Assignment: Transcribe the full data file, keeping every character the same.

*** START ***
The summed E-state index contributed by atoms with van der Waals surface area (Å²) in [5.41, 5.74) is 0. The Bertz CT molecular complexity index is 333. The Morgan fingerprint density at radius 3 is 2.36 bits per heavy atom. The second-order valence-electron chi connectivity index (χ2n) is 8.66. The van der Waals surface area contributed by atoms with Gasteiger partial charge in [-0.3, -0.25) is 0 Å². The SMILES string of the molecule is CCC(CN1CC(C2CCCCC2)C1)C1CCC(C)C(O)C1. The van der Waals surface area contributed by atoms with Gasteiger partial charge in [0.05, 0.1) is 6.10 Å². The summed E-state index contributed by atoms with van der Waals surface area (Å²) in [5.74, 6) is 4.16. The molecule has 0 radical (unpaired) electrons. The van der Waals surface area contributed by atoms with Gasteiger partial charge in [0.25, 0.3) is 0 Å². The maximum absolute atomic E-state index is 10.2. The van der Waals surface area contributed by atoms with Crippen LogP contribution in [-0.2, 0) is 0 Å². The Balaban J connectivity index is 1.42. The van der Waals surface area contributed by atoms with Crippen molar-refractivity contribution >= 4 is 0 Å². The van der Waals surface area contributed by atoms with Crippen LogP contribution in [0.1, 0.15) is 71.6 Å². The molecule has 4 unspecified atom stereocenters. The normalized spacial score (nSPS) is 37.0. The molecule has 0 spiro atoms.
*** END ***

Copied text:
The summed E-state index contributed by atoms with van der Waals surface area (Å²) in [5.41, 5.74) is 0. The Bertz CT molecular complexity index is 333. The Morgan fingerprint density at radius 3 is 2.36 bits per heavy atom. The second-order valence-electron chi connectivity index (χ2n) is 8.66. The van der Waals surface area contributed by atoms with Gasteiger partial charge in [-0.3, -0.25) is 0 Å². The SMILES string of the molecule is CCC(CN1CC(C2CCCCC2)C1)C1CCC(C)C(O)C1. The van der Waals surface area contributed by atoms with Gasteiger partial charge in [0.05, 0.1) is 6.10 Å². The summed E-state index contributed by atoms with van der Waals surface area (Å²) in [5.74, 6) is 4.16. The molecule has 0 radical (unpaired) electrons. The van der Waals surface area contributed by atoms with Gasteiger partial charge in [0.25, 0.3) is 0 Å². The maximum absolute atomic E-state index is 10.2. The van der Waals surface area contributed by atoms with Crippen LogP contribution in [-0.2, 0) is 0 Å². The Balaban J connectivity index is 1.42. The van der Waals surface area contributed by atoms with Crippen molar-refractivity contribution >= 4 is 0 Å². The van der Waals surface area contributed by atoms with Crippen LogP contribution in [0.1, 0.15) is 71.6 Å². The molecule has 4 unspecified atom stereocenters. The normalized spacial score (nSPS) is 37.0. The molecule has 0 spiro atoms.